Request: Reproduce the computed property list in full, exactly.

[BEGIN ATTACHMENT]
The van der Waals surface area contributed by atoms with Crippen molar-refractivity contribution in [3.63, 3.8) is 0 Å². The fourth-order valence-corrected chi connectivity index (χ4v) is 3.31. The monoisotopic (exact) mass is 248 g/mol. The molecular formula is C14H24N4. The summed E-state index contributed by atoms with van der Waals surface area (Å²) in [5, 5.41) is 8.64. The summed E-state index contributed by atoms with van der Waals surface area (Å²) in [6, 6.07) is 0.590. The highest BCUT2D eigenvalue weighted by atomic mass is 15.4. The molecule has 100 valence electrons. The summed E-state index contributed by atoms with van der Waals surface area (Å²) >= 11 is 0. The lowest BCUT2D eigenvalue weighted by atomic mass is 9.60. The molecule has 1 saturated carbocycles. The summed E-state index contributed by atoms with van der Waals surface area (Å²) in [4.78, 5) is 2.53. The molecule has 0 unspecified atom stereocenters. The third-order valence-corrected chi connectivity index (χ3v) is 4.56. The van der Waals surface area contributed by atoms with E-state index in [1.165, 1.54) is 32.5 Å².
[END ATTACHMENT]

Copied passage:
The van der Waals surface area contributed by atoms with Crippen molar-refractivity contribution in [3.63, 3.8) is 0 Å². The fourth-order valence-corrected chi connectivity index (χ4v) is 3.31. The monoisotopic (exact) mass is 248 g/mol. The molecular formula is C14H24N4. The summed E-state index contributed by atoms with van der Waals surface area (Å²) in [5, 5.41) is 8.64. The summed E-state index contributed by atoms with van der Waals surface area (Å²) in [6, 6.07) is 0.590. The highest BCUT2D eigenvalue weighted by atomic mass is 15.4. The molecule has 100 valence electrons. The summed E-state index contributed by atoms with van der Waals surface area (Å²) >= 11 is 0. The lowest BCUT2D eigenvalue weighted by atomic mass is 9.60. The molecule has 1 saturated carbocycles. The summed E-state index contributed by atoms with van der Waals surface area (Å²) in [4.78, 5) is 2.53. The molecule has 0 unspecified atom stereocenters. The third-order valence-corrected chi connectivity index (χ3v) is 4.56. The van der Waals surface area contributed by atoms with E-state index in [1.165, 1.54) is 32.5 Å².